Schwab Retirement Plan Services (SRPS) provides administrative, recordkeeping and actuarial support, and the advisor manages the assets. For a single-person plan, SRPS generally charges a $750 setup fee and $750 for annual recordkeeping/reporting. For a one-employee plan, SRPS generally charges a $1,250 setup fee and $1,600 for annual recordkeeping/reporting.

Of course, financial advisors who want to set up defined benefit plans for themselves or their clients don't need to use a packaged plan. David Drucker, a financial advisor and freelance writer in Albuquerque, N.M., says he started his own plan about two years ago after selling most of his financial planning practice. "I had the opportunity to put away a lot of funds, much more than could be put away in a 401(k) plan, and I knew a defined benefit plan would be the way to do it," he says.

Drucker adds he paid about $3,000 in attorney and actuarial fees to set up the plan, and it costs about $1,000 a year to maintain. He says he's been making contributions of about $100,000 a year.

One-stop shopping plans may be more appealing to many people though, particularly if they are cheaper and easier to use, Drucker says. However, the expenses charged on the investments offered in these plans and the range of investments available also need to be considered, Drucker adds.

Although defined benefit plans may again be attractive for some small businesses, no one expects as many workers to be covered by them as they were 20 years ago. "I don't think there is anybody who doesn't think defined benefit plans have gone the way of the dodo bird," says Jodie Hale, vice president of retirement plans marketing at Pioneer Investments, which recently introduced the Uni-DB Plan.

According to the Pension Benefit Guaranty Corp. (PBGC), the U.S. government agency that insures defined benefit pension plans, the number of single-employer defined benefit pension plans plummeted from an all-time high of 112,000 in 1985 to 29,500 last year. The decline, it adds, primarily reflects a large number of terminations among small plans. And although the total number of participants that PBGC covers has grown in these and multi-employer plans (those established under collective bargaining agreements covering two or more unrelated employers), the percentage that are active workers dropped from more than 75% in 1980 to about 50% in 2001.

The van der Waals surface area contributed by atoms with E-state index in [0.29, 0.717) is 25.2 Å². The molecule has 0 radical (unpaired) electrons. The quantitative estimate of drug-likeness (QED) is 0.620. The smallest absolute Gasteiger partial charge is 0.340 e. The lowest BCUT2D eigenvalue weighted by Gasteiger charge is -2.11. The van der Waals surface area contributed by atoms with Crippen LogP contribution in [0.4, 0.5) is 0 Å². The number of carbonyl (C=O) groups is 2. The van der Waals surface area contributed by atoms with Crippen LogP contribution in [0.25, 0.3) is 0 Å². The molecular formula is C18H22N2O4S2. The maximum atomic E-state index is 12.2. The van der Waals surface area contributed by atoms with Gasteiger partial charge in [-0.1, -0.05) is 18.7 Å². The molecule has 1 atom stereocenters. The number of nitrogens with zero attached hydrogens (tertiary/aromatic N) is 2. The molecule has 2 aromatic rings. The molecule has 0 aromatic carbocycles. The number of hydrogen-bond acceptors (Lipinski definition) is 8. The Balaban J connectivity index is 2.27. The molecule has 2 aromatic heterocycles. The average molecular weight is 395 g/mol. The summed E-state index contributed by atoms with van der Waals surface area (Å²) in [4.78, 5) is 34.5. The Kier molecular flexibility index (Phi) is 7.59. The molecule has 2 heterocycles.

Hale says the drop can be attributed to a few reasons. Defined benefit plan incentives were taken away from small businesses, but plan expenses increased. And during the Reagan years, defined contribution plans, such as the 401(k), were introduced and grew rapidly in popularity as companies found them easier to administer and cheaper to maintain because, among other things, they made the worker rather than the employer responsible for contributions.

By the mid- to late 1990s, not many companies were paying attention to defined benefit plans, especially for very small businesses, Hale says. That began to change in 1999, when the Internal Revenue Service clarified part of the Small Business Job Protection Act of 1996 that repealed section 415(e) of the IRS Code. The repeal became effective in 2000. The section had limited contributions and benefits for individuals in a defined benefit plan if they also participated in a defined contribution plan maintained by the same employer.

Also, the Economic Growth and Tax Relief Reconciliation Act of 2001 (EGTRRA) raised the limit on the annual benefit from a defined benefit plan, now at $165,000 for 2004. Annual earned compensation that can be considered in figuring out benefits was raised this year to $205,000, and that number will likely rise in the future because of cost-of-living adjustments. Also, EGTRRA lowered the retirement age for full benefits to 62 from 65.

Charles DiVencenzo, The Hartford's vice president and director of advanced product marketing, says aging baby boomers who haven't saved enough for retirement are good candidates for the plans. "It's a perfect fit for individuals 45 to 60 in their peak earning years who are consultants, doctors, lawyers and other professionals who want to maximize their tax savings," he says.